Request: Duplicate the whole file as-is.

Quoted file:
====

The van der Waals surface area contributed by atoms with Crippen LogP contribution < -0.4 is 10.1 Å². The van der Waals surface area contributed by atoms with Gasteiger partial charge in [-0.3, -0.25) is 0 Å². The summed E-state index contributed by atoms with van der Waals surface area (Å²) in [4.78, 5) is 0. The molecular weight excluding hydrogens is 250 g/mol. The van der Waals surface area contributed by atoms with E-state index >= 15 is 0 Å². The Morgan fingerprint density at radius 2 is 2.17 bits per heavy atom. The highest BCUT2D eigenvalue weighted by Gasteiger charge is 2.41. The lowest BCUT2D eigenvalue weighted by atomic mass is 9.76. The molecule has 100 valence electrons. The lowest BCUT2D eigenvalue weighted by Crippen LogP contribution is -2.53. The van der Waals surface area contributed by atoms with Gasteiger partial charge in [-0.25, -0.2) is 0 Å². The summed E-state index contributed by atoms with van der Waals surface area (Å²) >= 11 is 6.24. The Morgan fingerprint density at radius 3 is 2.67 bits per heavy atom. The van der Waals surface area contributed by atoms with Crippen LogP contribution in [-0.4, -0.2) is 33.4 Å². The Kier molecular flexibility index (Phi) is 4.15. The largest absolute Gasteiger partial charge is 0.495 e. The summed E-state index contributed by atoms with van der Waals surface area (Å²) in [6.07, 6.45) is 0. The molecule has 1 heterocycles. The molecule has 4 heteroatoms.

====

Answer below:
The van der Waals surface area contributed by atoms with Crippen LogP contribution < -0.4 is 10.1 Å². The van der Waals surface area contributed by atoms with Gasteiger partial charge in [-0.3, -0.25) is 0 Å². The summed E-state index contributed by atoms with van der Waals surface area (Å²) in [4.78, 5) is 0. The molecular weight excluding hydrogens is 250 g/mol. The van der Waals surface area contributed by atoms with E-state index >= 15 is 0 Å². The Morgan fingerprint density at radius 2 is 2.17 bits per heavy atom. The highest BCUT2D eigenvalue weighted by Gasteiger charge is 2.41. The lowest BCUT2D eigenvalue weighted by atomic mass is 9.76. The molecule has 100 valence electrons. The lowest BCUT2D eigenvalue weighted by Crippen LogP contribution is -2.53. The van der Waals surface area contributed by atoms with Gasteiger partial charge in [-0.25, -0.2) is 0 Å². The summed E-state index contributed by atoms with van der Waals surface area (Å²) >= 11 is 6.24. The Morgan fingerprint density at radius 3 is 2.67 bits per heavy atom. The van der Waals surface area contributed by atoms with Crippen LogP contribution in [-0.4, -0.2) is 33.4 Å². The Kier molecular flexibility index (Phi) is 4.15. The largest absolute Gasteiger partial charge is 0.495 e. The summed E-state index contributed by atoms with van der Waals surface area (Å²) in [6.07, 6.45) is 0. The molecule has 1 heterocycles. The molecule has 4 heteroatoms.